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    Bexar County to add 1.4 million new residents by 2050

    texas flagBexar County, where San Antonio sits, is projected to grow by 85 percent by 2050, with 1.4 million new residents. These new residents will expand the county’s population to 3.1 million. The fastest growing suburban county in the San Antonio area, Guadalupe County, is projected to expand its population by 209.7 percent by 2050, from 131,500 in 2010 to 407,388.

    Hays County, just south of Austin, is projected to be the fastest-growing county, by percentage, in all of Texas by 2050, according to county-level data released by the Texas Office of the State Demographer. According to the numbers, demographers project Hays County will grow by 464 percent by 2050, with more than 666,900 new residents swelling its population to 825,070 over the next 35 years.

    Next in terms of percent growth is Collin County, north of Dallas, which demographers project will grow by 386 percent over the next 35 years, with the addition of more than 3 million residents growing its population from 782,341 to 3.8 million.

    In terms of absolute growth, though, Harris County, which encompasses Houston, is set to see the largest number of new residents in the state by 2050, with 3.4 million new residents projected by then. But because the county is already large – it had more than 4 million residents as of 2010 – that’s only a growth rate of 83.9 percent.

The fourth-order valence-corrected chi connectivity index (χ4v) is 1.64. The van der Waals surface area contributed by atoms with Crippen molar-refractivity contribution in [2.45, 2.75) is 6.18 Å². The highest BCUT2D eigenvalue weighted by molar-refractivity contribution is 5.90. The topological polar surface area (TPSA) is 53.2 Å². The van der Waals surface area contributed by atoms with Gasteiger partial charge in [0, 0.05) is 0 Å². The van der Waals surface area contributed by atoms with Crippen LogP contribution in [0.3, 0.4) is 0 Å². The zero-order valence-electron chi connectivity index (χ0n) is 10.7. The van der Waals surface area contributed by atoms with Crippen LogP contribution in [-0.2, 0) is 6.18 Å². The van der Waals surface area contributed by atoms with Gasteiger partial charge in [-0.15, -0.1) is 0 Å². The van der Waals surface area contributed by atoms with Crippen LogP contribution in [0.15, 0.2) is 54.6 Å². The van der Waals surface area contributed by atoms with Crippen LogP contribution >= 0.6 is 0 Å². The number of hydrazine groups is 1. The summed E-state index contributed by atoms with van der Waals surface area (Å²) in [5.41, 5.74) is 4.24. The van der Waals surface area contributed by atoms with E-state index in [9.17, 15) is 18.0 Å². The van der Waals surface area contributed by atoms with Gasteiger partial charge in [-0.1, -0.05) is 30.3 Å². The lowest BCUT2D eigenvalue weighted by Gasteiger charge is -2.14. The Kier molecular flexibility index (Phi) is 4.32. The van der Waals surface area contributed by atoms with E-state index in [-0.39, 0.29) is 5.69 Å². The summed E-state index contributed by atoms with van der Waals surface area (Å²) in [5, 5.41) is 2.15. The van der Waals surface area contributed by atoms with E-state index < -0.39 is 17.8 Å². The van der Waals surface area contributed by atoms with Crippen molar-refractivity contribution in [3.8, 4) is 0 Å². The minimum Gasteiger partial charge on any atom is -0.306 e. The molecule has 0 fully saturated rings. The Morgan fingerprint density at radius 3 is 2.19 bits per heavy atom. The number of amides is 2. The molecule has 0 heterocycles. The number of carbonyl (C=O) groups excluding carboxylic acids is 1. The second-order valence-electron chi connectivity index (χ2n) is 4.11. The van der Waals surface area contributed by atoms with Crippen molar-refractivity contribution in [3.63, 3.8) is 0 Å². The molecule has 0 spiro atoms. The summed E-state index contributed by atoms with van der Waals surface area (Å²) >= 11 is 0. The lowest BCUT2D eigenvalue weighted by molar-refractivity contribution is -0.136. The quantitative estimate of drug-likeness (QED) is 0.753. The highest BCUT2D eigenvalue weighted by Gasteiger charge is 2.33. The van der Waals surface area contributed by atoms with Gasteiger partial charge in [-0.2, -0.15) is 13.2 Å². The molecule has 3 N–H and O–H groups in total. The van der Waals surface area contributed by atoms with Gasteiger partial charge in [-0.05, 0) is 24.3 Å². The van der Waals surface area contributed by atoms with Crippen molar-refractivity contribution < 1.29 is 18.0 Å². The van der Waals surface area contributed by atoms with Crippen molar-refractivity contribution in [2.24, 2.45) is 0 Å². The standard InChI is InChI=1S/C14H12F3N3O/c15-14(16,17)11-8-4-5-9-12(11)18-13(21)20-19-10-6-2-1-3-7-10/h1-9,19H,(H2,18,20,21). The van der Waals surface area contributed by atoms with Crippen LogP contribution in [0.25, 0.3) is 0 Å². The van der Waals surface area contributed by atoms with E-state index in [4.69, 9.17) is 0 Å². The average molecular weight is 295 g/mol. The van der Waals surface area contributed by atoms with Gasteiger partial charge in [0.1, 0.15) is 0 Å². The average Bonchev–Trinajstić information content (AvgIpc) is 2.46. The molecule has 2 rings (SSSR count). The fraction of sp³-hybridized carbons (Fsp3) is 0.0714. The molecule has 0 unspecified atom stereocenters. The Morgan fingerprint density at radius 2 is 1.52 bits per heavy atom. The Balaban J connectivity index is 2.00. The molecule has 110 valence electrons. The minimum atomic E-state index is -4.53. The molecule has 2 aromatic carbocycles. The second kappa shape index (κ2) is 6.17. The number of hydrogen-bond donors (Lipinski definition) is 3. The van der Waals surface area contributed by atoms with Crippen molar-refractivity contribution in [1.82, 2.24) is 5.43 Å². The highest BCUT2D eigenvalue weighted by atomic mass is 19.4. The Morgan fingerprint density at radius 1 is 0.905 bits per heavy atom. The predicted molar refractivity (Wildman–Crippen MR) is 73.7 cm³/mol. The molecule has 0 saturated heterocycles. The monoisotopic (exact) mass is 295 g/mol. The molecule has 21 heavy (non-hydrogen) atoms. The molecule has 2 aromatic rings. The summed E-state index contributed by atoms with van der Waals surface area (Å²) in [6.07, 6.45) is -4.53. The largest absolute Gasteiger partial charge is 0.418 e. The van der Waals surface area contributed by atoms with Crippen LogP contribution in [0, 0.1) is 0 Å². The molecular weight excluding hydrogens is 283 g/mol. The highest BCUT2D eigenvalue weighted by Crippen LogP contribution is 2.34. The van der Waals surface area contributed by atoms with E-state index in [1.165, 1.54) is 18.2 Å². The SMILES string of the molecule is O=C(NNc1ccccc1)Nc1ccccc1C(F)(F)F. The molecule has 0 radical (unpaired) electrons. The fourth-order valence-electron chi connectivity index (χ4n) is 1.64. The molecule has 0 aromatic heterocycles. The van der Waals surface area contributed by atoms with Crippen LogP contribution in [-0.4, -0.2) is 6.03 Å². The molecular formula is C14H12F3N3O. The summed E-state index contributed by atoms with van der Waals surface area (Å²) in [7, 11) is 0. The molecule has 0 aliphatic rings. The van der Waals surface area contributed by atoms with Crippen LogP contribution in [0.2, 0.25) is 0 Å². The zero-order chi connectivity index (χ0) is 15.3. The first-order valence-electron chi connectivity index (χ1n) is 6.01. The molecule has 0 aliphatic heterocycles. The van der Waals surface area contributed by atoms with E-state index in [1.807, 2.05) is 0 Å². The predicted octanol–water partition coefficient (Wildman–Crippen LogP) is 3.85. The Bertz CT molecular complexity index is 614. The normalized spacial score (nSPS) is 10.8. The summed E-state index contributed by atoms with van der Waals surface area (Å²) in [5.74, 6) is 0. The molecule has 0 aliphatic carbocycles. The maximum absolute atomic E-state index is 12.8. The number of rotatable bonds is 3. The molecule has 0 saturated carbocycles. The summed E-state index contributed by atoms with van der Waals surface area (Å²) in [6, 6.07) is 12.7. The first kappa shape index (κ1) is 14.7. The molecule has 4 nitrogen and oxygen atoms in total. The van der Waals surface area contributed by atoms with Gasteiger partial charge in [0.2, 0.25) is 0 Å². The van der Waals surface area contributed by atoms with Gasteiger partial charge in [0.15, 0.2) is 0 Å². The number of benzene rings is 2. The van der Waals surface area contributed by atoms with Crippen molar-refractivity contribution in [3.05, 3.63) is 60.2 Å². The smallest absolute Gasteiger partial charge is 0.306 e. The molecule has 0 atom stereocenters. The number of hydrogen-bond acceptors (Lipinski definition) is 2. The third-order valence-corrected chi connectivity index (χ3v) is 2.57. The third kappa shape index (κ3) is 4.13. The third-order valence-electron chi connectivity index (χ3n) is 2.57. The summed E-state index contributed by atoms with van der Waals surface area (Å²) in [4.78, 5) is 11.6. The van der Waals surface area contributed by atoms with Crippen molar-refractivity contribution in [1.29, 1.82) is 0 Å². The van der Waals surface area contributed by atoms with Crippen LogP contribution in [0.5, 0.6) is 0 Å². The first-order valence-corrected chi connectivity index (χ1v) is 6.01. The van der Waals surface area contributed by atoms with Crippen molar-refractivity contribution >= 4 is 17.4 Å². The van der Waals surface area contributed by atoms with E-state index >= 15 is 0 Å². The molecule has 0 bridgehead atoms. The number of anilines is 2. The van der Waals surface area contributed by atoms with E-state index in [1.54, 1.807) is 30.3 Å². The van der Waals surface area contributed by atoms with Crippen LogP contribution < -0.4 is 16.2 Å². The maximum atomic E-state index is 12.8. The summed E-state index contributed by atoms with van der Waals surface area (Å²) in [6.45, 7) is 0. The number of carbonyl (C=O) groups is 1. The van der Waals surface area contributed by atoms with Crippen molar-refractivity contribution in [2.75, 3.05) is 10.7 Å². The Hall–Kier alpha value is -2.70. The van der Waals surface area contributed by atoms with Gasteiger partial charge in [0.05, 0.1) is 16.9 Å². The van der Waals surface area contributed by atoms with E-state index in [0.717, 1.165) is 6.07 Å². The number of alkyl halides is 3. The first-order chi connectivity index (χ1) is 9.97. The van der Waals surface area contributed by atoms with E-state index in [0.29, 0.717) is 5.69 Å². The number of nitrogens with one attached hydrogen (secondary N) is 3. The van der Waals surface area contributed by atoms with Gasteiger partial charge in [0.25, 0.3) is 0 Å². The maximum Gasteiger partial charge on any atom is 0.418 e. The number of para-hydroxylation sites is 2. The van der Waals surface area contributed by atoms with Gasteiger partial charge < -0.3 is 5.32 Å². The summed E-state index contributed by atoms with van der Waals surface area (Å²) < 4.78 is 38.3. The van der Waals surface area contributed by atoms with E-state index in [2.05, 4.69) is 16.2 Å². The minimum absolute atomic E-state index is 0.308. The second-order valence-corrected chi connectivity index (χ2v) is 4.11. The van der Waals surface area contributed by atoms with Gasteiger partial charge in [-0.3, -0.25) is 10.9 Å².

It’s interesting to note that the Texas counties that encompass its largest metropolises are projected to grow at a much slower rate than their bordering suburban counties. Travis County, in which Austin sits, is projected to grow by only 96.3 percent, far slower than Hays County, as well as Williamson County to the north, which is projected to grow by 367.7 percent with the addition of 1.5 million new residents by 2050.

    It’s interesting to note that the Texas counties that encompass its largest metropolises are projected to grow at a much slower rate than their bordering suburban counties. Travis County, in which Austin sits, is projected to grow by only 96.3 percent, far slower than Hays County, as well as Williamson County to the north, which is projected to grow by 367.7 percent with the addition of 1.5 million new residents by 2050.

    And in the Houston region, for example, Harris County’s growth rate is dwarfed by projected growth in Fort Bend County to the south, which will grow by 367.8 percent with the addition of 2.1 million new residents by 2050.

    But perhaps only in Texas, it seems, can we look at 200 percent population growth for a county and consider it slow. It’s a testament to just how fast demographers project Texas’ population to grow overall, with the state population projected to roughly double in size by 2050.

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